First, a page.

Excitement over LinkedIn's stunning market debut appears to have outweighed concerns this week about Hewlett-Packard and Dell earnings reports, which highlighted a desultory PC market.
Stories by Marc Ferranti
Though Cisco had disappointing earnings news this week, the Microsoft deal to buy Skype, an Intel dividend and solid financials from Symantec helped keep confidence in IT high.
Chinese tech companies are once again creating U.S. IPO market buzz, with social-networking site RenRen going public Wednesday, software security vendor NetQin Mobile launching Thursday, and several more companies set for public offerings next week.
Though there were some concerns about tech company earnings this week as Microsoft, SAP and other bellwethers reported results, the IT sector has helped drive markets to a solid start for the second quarter.
A Who's Who of IT bellwethers including Apple, IBM, Intel and Qualcomm issued strong financial reports this week, the height of earnings season, reinforcing forecasts for a strong year for the tech sector.
Despite an unusual earnings miss Thursday by Internet bellwether Google, continuing geopolitical turmoil and disappointing news for the PC market, IT is demonstrating continuing resilience as tech stocks in certain sectors moved higher Friday.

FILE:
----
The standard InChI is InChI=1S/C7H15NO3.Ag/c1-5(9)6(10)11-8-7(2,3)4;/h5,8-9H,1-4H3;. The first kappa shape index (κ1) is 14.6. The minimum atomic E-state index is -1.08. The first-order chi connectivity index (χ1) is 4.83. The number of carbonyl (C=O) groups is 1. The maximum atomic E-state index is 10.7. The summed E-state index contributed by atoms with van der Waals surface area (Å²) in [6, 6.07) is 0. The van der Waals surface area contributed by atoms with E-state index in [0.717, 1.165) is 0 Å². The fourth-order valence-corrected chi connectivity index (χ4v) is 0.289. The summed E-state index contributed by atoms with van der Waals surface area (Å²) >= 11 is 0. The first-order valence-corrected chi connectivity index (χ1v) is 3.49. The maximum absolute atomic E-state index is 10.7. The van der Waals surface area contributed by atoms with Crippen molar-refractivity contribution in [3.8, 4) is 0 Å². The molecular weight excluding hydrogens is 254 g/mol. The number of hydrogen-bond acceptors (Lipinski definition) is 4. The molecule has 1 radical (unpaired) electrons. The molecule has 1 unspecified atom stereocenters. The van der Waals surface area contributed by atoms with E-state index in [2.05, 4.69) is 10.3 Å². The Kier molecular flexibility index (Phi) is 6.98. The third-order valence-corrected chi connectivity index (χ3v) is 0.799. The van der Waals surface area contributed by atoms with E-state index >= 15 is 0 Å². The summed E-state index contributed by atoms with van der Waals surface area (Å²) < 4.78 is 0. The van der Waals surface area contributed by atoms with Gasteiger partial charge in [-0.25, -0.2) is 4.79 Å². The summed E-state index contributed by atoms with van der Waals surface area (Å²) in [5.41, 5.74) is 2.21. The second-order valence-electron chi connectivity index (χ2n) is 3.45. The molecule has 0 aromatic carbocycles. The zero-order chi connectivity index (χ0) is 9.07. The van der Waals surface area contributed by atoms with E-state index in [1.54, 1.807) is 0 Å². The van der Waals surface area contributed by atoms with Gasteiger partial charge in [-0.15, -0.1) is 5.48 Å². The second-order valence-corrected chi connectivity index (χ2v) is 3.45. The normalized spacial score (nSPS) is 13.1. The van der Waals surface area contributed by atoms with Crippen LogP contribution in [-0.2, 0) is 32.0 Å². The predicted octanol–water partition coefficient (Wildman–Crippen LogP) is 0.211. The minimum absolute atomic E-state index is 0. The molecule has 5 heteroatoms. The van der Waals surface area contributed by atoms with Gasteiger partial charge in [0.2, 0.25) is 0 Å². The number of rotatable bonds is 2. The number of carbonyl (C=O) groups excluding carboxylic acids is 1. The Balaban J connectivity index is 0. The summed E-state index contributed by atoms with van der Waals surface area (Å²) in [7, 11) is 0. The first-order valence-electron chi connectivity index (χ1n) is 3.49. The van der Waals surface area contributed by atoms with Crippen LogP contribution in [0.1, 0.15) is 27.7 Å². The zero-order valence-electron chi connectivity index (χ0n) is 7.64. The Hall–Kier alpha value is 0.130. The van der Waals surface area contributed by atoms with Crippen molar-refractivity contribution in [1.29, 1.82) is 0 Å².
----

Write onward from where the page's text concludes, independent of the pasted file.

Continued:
Research in Motion executives came out in force Thursday evening in New York, playing hosts at the industry launch of the PlayBook tablet in an effort to convince market watchers and potential users that the device is a serious contender in an arena dominated by Apple's iPad.
Another strong earthquake in Japan Thursday and rising oil prices caused turmoil in the markets this week, but there still appears to be strong underlying confidence in the tech sector.
An appeals court Monday dismissed Verizon's challenge of the U.S. Federal Communications Commission's December net neutrality ruling, calling it premature.
Oracle, Red Hat and Micron earnings, along with good macroeconomic news, are pumping oxygen into tech stocks after the tragic March 11 earthquake in Japan disrupted markets worldwide.
AT&T plans to acquire T-Mobile USA from Deutsche Telekom in a cash-and-stock deal valued at about $39 billion, the companies announced Sunday.
The devastating earthquake and tsunami that hit Japan on March 11 took a tragic toll on human life but also rocked markets this week, sending shares of businesses, including technology vendors, on a rollercoaster ride.
Passing the second anniversary of the Great Recession's market low this week, the technology sector remains a pillar for corporate revenue and investor confidence, as industry bellwethers like IBM and Apple make impressive share gains.
News from Apple and Teradata along with various economic forecasts this week show that at seemingly opposite ends of the technology-product spectrum, non-PC mobile devices and IT capable of handling extremely high volumes of data are major forces shaping the economics of the computer industry.
Repeating what has been a familiar pattern for the past six months, tech earnings and market forecasts this week show that while enterprise IT sales, especially for software, are booming, consumer demand for PCs is flagging.